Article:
Franzen’s instinct was to isolate herself, but she instead turned to her friends and family. She explained what she was going through and asked them for words of support, encouragement, and comfort.
“Every single person I reached out to said something along the lines of, ‘You’re going to survive. You’re going to be okay. This isn’t the end of the story,’” Franzen said. “Those people also had stories of their own. Everyone has their own version of the one-star Yelp experience, whether it was getting fired from a job they loved, having a negative balance in their bank account, or getting rejected by a client.”
This experience comforted Franzen and gave her the strength to persevere. It also provided something just as important: The inspiration to lend the same support to others.
Franzen began collecting those narratives, interviewing people, and compiling their experiences into “You’re Going to Survive.” The book explains the difficult situations people encounter, how they overcome adversity, and how the experiences made them stronger and more capable. Franzen hopes that those tales can provide for others the same support and inspiration she experienced during her own trying times.
“I wrote the book in the hopes that someone else who’s going through a rough time will read it and remember: ‘I’m not alone. I’m not the first person to go through something tough like this, and I won’t be the last. All of these other people survived — and I will, too,’” Franzen said.
Positive Thinking Can Turn Setbacks into Steps Forward
Many of the stories in “You’re Going to Survive” involve unemployment and the struggle to find work. The story of the man rejected from his dream job in the final round of interviews is one that she encountered while working on the book. However, the job seeker in question ended up receiving an even better job offer just a few weeks after his big rejection.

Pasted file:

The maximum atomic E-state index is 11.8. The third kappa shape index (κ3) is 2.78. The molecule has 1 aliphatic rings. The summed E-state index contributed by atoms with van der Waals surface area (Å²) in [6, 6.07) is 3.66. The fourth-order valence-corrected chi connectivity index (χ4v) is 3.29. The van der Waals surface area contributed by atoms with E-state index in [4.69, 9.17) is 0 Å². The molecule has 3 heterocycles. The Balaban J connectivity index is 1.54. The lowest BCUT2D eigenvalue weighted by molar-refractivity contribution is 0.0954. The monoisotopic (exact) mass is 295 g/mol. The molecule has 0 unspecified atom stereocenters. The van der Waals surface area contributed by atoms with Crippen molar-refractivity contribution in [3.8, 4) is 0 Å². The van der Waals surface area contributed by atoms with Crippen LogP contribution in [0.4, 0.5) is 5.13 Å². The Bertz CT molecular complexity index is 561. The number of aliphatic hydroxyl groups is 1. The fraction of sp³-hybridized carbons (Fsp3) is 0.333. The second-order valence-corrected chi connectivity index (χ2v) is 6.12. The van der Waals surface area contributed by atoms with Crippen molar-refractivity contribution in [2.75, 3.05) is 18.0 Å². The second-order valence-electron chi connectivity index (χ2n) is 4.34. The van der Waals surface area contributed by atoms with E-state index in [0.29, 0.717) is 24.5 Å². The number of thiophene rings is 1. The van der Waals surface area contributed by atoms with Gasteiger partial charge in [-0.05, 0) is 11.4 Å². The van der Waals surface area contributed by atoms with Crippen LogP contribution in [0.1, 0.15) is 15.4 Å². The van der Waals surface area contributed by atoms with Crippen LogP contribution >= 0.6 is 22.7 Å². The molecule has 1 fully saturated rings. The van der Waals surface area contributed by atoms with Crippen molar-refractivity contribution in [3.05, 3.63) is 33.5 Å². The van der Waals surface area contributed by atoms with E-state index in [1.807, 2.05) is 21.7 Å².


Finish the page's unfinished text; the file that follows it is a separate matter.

“Even though it seems so dark right now, and it’s hard to feel hope that things are going to get better, you have to keep putting one foot in front of the other and taking that next little step,” Franzen said. “Things will improve if you keep doing that.”
One of the most important practices is avoiding a self-defeating attitude. Just because things haven’t worked out in the past doesn’t mean that pattern will continue. Franzen said people need to trust themselves and their work ethic to pull them through difficult situations.
“You’re Going to Survive” is filled with stories of people who overcame professional adversity.
When feeling intimidated or bogged down, the most critical steps are the little ones. Franzen recommends setting small milestones and using them to build momentum. Achieving even minor goals provides the sense of satisfaction that comes with checking items off a to-do list. Eventually, those small victories will snowball into larger, sweeping accomplishments.
“If I’m feeling overwhelmed, I remind myself that I’m moving in the direction of what I want. I’m taking one more little step. I’m a little closer today. And there’s something about the simplicity of that idea that helps me keep moving forward,” Franzen said. “If someone is staring down $50,000 in credit card debt, it can feel overwhelming. But what’s the next little tiny step you can take to start to move in the direction of financial freedom and security? Just repeating to yourself ‘I’m going in the right direction’ can give you the little burst of strength you need.”
Franzen Offers Recommendations for Readers Seeking Wisdom and Guidance
The genesis of Franzen’s project grew out of a challenging moment in her career. In the midst of the upheaval, she said she found inspiration and encouragement in her social support network. However, she said, that isn’t always the case.
Alexandra Franzen recommends speaking with a friend or a family member if you’re experiencing a challenge in your life or career.